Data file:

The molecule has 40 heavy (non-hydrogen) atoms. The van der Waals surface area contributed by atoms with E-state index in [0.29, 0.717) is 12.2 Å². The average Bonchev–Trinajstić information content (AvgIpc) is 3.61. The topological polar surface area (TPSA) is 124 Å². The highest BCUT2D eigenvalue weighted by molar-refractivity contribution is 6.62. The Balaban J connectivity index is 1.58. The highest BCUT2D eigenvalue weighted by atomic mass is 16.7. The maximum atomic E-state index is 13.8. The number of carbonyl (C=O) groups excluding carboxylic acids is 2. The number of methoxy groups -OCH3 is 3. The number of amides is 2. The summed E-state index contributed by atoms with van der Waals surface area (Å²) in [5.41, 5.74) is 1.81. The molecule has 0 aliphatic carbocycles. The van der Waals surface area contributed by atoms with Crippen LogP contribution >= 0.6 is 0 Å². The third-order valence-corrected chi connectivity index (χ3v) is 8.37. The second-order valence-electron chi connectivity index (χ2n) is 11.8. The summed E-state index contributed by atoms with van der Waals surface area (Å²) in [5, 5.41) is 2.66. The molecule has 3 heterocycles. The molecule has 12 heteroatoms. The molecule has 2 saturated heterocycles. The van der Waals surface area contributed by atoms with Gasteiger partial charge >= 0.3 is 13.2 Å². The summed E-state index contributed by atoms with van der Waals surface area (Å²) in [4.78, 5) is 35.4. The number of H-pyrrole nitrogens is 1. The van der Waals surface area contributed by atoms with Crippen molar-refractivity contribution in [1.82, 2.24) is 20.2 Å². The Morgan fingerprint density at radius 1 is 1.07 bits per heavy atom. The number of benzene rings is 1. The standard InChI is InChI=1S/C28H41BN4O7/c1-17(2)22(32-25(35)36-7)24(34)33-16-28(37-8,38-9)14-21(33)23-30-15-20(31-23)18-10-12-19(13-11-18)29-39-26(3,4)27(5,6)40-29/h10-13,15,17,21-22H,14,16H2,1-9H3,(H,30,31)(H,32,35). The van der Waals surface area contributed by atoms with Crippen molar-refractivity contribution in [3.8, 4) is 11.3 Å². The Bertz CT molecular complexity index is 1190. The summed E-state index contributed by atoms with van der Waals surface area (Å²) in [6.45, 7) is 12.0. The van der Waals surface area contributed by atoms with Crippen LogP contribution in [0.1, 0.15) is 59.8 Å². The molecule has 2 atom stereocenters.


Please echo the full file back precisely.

The molecule has 40 heavy (non-hydrogen) atoms. The van der Waals surface area contributed by atoms with E-state index in [0.29, 0.717) is 12.2 Å². The average Bonchev–Trinajstić information content (AvgIpc) is 3.61. The topological polar surface area (TPSA) is 124 Å². The highest BCUT2D eigenvalue weighted by molar-refractivity contribution is 6.62. The Balaban J connectivity index is 1.58. The highest BCUT2D eigenvalue weighted by atomic mass is 16.7. The maximum atomic E-state index is 13.8. The number of carbonyl (C=O) groups excluding carboxylic acids is 2. The number of methoxy groups -OCH3 is 3. The number of amides is 2. The summed E-state index contributed by atoms with van der Waals surface area (Å²) in [5.41, 5.74) is 1.81. The molecule has 0 aliphatic carbocycles. The van der Waals surface area contributed by atoms with Crippen LogP contribution >= 0.6 is 0 Å². The third-order valence-corrected chi connectivity index (χ3v) is 8.37. The second-order valence-electron chi connectivity index (χ2n) is 11.8. The summed E-state index contributed by atoms with van der Waals surface area (Å²) in [5, 5.41) is 2.66. The molecule has 3 heterocycles. The molecule has 12 heteroatoms. The molecule has 2 saturated heterocycles. The van der Waals surface area contributed by atoms with Gasteiger partial charge >= 0.3 is 13.2 Å². The summed E-state index contributed by atoms with van der Waals surface area (Å²) in [4.78, 5) is 35.4. The number of H-pyrrole nitrogens is 1. The van der Waals surface area contributed by atoms with Crippen molar-refractivity contribution in [1.82, 2.24) is 20.2 Å². The Morgan fingerprint density at radius 1 is 1.07 bits per heavy atom. The number of benzene rings is 1. The standard InChI is InChI=1S/C28H41BN4O7/c1-17(2)22(32-25(35)36-7)24(34)33-16-28(37-8,38-9)14-21(33)23-30-15-20(31-23)18-10-12-19(13-11-18)29-39-26(3,4)27(5,6)40-29/h10-13,15,17,21-22H,14,16H2,1-9H3,(H,30,31)(H,32,35). The van der Waals surface area contributed by atoms with Crippen molar-refractivity contribution in [3.8, 4) is 11.3 Å². The Bertz CT molecular complexity index is 1190. The summed E-state index contributed by atoms with van der Waals surface area (Å²) in [6.45, 7) is 12.0. The van der Waals surface area contributed by atoms with Crippen LogP contribution in [0.1, 0.15) is 59.8 Å². The molecule has 2 atom stereocenters.